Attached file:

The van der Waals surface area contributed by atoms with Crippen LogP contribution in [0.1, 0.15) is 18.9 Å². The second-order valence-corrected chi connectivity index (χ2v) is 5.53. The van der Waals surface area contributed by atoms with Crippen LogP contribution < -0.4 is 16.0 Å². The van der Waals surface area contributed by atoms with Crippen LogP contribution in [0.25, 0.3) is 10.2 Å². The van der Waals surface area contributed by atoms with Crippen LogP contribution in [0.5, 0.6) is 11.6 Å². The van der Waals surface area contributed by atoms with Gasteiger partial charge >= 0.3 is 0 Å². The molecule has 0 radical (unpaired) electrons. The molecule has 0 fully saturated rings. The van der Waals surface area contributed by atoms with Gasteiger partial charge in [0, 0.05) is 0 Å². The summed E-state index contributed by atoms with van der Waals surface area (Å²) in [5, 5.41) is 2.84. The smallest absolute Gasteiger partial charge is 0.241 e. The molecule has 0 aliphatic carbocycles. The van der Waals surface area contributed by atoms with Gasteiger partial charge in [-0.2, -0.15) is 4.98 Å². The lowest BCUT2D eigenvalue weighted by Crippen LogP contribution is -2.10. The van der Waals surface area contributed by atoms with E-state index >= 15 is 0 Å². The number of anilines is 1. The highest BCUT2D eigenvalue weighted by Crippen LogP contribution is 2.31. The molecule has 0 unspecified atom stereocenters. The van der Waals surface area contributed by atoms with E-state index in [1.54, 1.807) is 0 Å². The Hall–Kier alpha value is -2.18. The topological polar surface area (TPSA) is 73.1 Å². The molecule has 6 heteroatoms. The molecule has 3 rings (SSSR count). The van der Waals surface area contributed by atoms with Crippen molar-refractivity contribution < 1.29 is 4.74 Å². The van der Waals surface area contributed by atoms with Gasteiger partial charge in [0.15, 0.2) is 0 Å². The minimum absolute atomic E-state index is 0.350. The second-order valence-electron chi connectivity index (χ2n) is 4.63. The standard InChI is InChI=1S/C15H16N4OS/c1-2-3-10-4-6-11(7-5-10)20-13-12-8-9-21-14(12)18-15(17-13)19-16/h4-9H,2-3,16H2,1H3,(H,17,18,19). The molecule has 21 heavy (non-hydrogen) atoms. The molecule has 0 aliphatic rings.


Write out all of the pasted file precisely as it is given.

The van der Waals surface area contributed by atoms with Crippen LogP contribution in [0.1, 0.15) is 18.9 Å². The second-order valence-corrected chi connectivity index (χ2v) is 5.53. The van der Waals surface area contributed by atoms with Crippen LogP contribution < -0.4 is 16.0 Å². The van der Waals surface area contributed by atoms with Crippen LogP contribution in [0.25, 0.3) is 10.2 Å². The van der Waals surface area contributed by atoms with Crippen LogP contribution in [0.5, 0.6) is 11.6 Å². The van der Waals surface area contributed by atoms with Gasteiger partial charge >= 0.3 is 0 Å². The molecule has 0 radical (unpaired) electrons. The molecule has 0 fully saturated rings. The van der Waals surface area contributed by atoms with Gasteiger partial charge in [0, 0.05) is 0 Å². The summed E-state index contributed by atoms with van der Waals surface area (Å²) in [5, 5.41) is 2.84. The smallest absolute Gasteiger partial charge is 0.241 e. The molecule has 0 aliphatic carbocycles. The van der Waals surface area contributed by atoms with Gasteiger partial charge in [-0.2, -0.15) is 4.98 Å². The lowest BCUT2D eigenvalue weighted by Crippen LogP contribution is -2.10. The van der Waals surface area contributed by atoms with E-state index >= 15 is 0 Å². The number of anilines is 1. The highest BCUT2D eigenvalue weighted by Crippen LogP contribution is 2.31. The molecule has 0 unspecified atom stereocenters. The van der Waals surface area contributed by atoms with E-state index in [1.54, 1.807) is 0 Å². The Hall–Kier alpha value is -2.18. The topological polar surface area (TPSA) is 73.1 Å². The molecule has 6 heteroatoms. The molecule has 3 rings (SSSR count). The van der Waals surface area contributed by atoms with Crippen molar-refractivity contribution < 1.29 is 4.74 Å². The van der Waals surface area contributed by atoms with Gasteiger partial charge in [0.15, 0.2) is 0 Å². The minimum absolute atomic E-state index is 0.350. The second-order valence-electron chi connectivity index (χ2n) is 4.63. The standard InChI is InChI=1S/C15H16N4OS/c1-2-3-10-4-6-11(7-5-10)20-13-12-8-9-21-14(12)18-15(17-13)19-16/h4-9H,2-3,16H2,1H3,(H,17,18,19). The molecule has 21 heavy (non-hydrogen) atoms. The molecule has 0 aliphatic rings.